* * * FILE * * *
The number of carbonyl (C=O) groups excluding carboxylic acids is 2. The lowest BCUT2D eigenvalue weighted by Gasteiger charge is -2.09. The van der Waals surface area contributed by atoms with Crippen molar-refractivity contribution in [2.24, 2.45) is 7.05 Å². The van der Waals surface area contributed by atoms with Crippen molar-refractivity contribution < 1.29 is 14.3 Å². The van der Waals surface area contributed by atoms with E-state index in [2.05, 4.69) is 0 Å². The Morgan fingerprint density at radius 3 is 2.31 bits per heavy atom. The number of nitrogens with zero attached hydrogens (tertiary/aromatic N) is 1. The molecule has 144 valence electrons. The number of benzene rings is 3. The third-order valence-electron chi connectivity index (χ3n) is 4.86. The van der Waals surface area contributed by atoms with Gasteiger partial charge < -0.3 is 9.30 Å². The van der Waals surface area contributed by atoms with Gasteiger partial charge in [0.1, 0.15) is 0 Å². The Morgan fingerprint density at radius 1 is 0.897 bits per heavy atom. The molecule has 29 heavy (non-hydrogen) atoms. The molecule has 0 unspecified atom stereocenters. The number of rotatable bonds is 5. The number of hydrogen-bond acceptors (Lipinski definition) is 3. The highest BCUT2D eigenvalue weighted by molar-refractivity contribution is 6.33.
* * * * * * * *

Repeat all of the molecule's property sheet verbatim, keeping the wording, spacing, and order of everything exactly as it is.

The number of carbonyl (C=O) groups excluding carboxylic acids is 2. The lowest BCUT2D eigenvalue weighted by Gasteiger charge is -2.09. The van der Waals surface area contributed by atoms with Crippen molar-refractivity contribution in [2.24, 2.45) is 7.05 Å². The van der Waals surface area contributed by atoms with Crippen molar-refractivity contribution < 1.29 is 14.3 Å². The van der Waals surface area contributed by atoms with E-state index in [2.05, 4.69) is 0 Å². The Morgan fingerprint density at radius 3 is 2.31 bits per heavy atom. The number of nitrogens with zero attached hydrogens (tertiary/aromatic N) is 1. The molecule has 144 valence electrons. The number of benzene rings is 3. The third-order valence-electron chi connectivity index (χ3n) is 4.86. The van der Waals surface area contributed by atoms with Gasteiger partial charge < -0.3 is 9.30 Å². The van der Waals surface area contributed by atoms with Gasteiger partial charge in [0.1, 0.15) is 0 Å². The Morgan fingerprint density at radius 1 is 0.897 bits per heavy atom. The molecule has 29 heavy (non-hydrogen) atoms. The molecule has 0 unspecified atom stereocenters. The number of rotatable bonds is 5. The number of hydrogen-bond acceptors (Lipinski definition) is 3. The highest BCUT2D eigenvalue weighted by molar-refractivity contribution is 6.33.